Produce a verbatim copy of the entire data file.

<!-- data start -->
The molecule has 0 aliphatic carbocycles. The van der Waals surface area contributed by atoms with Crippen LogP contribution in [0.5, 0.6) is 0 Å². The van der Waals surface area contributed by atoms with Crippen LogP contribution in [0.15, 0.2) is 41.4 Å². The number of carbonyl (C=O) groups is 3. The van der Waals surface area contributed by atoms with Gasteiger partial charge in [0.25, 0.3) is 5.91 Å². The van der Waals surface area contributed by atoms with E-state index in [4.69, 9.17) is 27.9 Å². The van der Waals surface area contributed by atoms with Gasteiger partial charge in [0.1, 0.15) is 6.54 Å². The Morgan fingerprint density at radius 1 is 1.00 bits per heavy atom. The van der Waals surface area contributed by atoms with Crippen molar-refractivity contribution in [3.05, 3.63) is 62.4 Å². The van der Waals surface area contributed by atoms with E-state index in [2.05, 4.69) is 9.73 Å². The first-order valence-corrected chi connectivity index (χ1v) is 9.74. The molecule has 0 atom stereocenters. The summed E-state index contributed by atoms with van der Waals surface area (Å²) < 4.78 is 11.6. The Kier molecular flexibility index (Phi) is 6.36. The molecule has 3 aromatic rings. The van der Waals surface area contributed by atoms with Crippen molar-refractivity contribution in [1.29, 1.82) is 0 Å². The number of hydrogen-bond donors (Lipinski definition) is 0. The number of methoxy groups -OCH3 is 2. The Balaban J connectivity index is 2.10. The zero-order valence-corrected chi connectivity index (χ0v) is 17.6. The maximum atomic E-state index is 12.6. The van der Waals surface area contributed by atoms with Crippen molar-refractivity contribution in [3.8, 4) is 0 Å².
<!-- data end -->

The molecule has 0 aliphatic carbocycles. The van der Waals surface area contributed by atoms with Crippen LogP contribution in [0.5, 0.6) is 0 Å². The van der Waals surface area contributed by atoms with Crippen LogP contribution in [0.15, 0.2) is 41.4 Å². The number of carbonyl (C=O) groups is 3. The van der Waals surface area contributed by atoms with Gasteiger partial charge in [0.25, 0.3) is 5.91 Å². The van der Waals surface area contributed by atoms with E-state index in [4.69, 9.17) is 27.9 Å². The van der Waals surface area contributed by atoms with Gasteiger partial charge in [0.1, 0.15) is 6.54 Å². The Morgan fingerprint density at radius 1 is 1.00 bits per heavy atom. The van der Waals surface area contributed by atoms with Crippen molar-refractivity contribution in [3.05, 3.63) is 62.4 Å². The van der Waals surface area contributed by atoms with E-state index in [2.05, 4.69) is 9.73 Å². The first-order valence-corrected chi connectivity index (χ1v) is 9.74. The molecule has 0 atom stereocenters. The summed E-state index contributed by atoms with van der Waals surface area (Å²) < 4.78 is 11.6. The Kier molecular flexibility index (Phi) is 6.36. The molecule has 3 aromatic rings. The van der Waals surface area contributed by atoms with Crippen molar-refractivity contribution in [1.29, 1.82) is 0 Å². The number of hydrogen-bond donors (Lipinski definition) is 0. The number of methoxy groups -OCH3 is 2. The Balaban J connectivity index is 2.10. The zero-order valence-corrected chi connectivity index (χ0v) is 17.6. The maximum atomic E-state index is 12.6. The van der Waals surface area contributed by atoms with Crippen molar-refractivity contribution in [3.8, 4) is 0 Å².